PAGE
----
• Guide

Portable Fire Extinguishers

Portable Fire Extinguishers

Small fires can be handled if you are prepared. First, call the local fire department then, fight the fire.

Different types of fires require different types of Fire Extinguishers. Because there isn’t much time of a fire breaks out, check now that the correct extinguisher is available where fire hazards exist.

Fires are classified as:

  •  Fires in wood, textiles and other ordinary combustibles containing carbonaceous material. These fires are extinguished by the cooling action of water-based agents or by insulating and fusing with general purpose dry chemical.
  • Fires in gasoline, oil, paint or other flammable liquids that gasify when heated. These fires are extinguished primarily by shutting off the air supply and smothering the blaze.
  • Fires in electrical equipment. Because of the shock hazard these fires should be extinguished by a nonconductor of electricity.
  • Fires in combustible metals such as magnesium, sodium, potassium, titanium, zirconium, etc. These are extinguished by a special powder which seals the burning surface and smothers the fire.

Types and Operation of Portable Fire Extinguishers

  • Pressurized water- Contains water under pressure and has a pressure gauge. To operate pull pin and squeeze handle, 30-40’ range. A special calcium chloride solution may be added to prevent freezing.
  • Pump Tank- Contains water, with manually-provided pressure. To operate pump by hand, 30-40’ range. A calcium chloride solution may be added to prevent freezing.
  • All purpose- Contains a specially treated powder under pressure of nitrogen, and has a pressure gauge. To operate pull trigger or press lever, 5-20’ range. No antifreeze precautions required.
  • AFFF foam- Contains a solution of water and aqueous film forming foam which combine to produce the extinguishing agent. To operate pull pin and squeeze handle, 20-25’ range. Keep in a heated area; never add antifreeze chemicals.
  • Carbon Dioxide- Contains carbon dioxide, which is a nonconductor of electricity that leaves no residue after use. To operate pull pin and press lever, 3-8’ range. No antifreeze precautions required.
  • Dry Chemical- Contains a specially treated sodium bi-carbonated base under pressure, which is expelled by carbon dioxide to “blast out” the fire. To operate pull pin and press lever, 5-20’ range. No anti-free precautions required.
  • Halon 1211- Contains Bromochlorodifluotomethane under pressure, nonconductor of electricity and leaves no residue. To operate pull pin and press lever, 9-15’ range. No antifreeze precautions required.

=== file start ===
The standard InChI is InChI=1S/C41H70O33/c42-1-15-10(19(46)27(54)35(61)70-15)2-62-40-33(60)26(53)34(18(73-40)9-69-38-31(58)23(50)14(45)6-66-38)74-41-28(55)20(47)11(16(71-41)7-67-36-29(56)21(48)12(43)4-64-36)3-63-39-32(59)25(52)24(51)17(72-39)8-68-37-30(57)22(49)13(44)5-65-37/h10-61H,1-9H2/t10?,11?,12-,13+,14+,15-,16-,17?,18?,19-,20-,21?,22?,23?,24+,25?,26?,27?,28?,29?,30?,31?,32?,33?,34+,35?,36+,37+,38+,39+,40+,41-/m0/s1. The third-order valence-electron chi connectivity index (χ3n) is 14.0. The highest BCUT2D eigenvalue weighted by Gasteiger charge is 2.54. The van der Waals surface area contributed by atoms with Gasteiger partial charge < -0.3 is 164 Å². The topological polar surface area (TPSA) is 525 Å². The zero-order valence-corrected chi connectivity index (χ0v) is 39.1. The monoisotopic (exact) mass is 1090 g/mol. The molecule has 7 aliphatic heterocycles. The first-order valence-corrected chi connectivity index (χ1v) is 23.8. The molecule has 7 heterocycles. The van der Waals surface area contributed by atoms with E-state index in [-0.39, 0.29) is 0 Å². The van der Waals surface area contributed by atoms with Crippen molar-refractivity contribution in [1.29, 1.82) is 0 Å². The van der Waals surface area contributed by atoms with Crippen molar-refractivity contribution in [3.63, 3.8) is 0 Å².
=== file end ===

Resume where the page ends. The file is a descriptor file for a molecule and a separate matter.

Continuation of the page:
• Compact lightweight wheeled extinguishers- Typical applications for compact units of this type include: warehouses, light and heavy manufacturing operations and in areas using large quantities of flammable solvents. Wheeled units are available in 150 and 350 pound sizes. To operate no antifreeze precautions required.

Location of extinguishers

Fire extinguishers should be located so as to provide easy accessibility. They should be free from blocking, near normal paths of travel, near entrance and exit doors and free from the potential for damage. Extinguishers should be readily visible, UL listed and hung with tops three to five feet above the floor.

Extinguisher classification and ratings

Extinguishers are classified for the type of fire on which they may be used by a letter system (A, B, C, D), and are rated by a number system to denote capacity. The rating will appear on the extinguisher label. (Example 2A; 20B, etc.)Extinguishers should be installed within the actual travel distances shown below. Travel distances for Class A and B extinguishers should be determined based on the occupancy (light, ordinary, extra). Travel distances for Class C should be based on the distances determined for A or B Hazards. Extinguishers for Class D should be located not more than 75 feet from the hazard. For flammable liquid hazards Class B Extinguishers should be provided on the basis of one extinguisher rating unit per square foot of flammable liquid surface of the largest tank hazard within the area.

Fire extinguisher maintenance

Fire extinguishers should be maintained in the best possible condition at all times. They should be inspected at least annually by qualified personnel. A tab listing the date of inspection or service should be provided.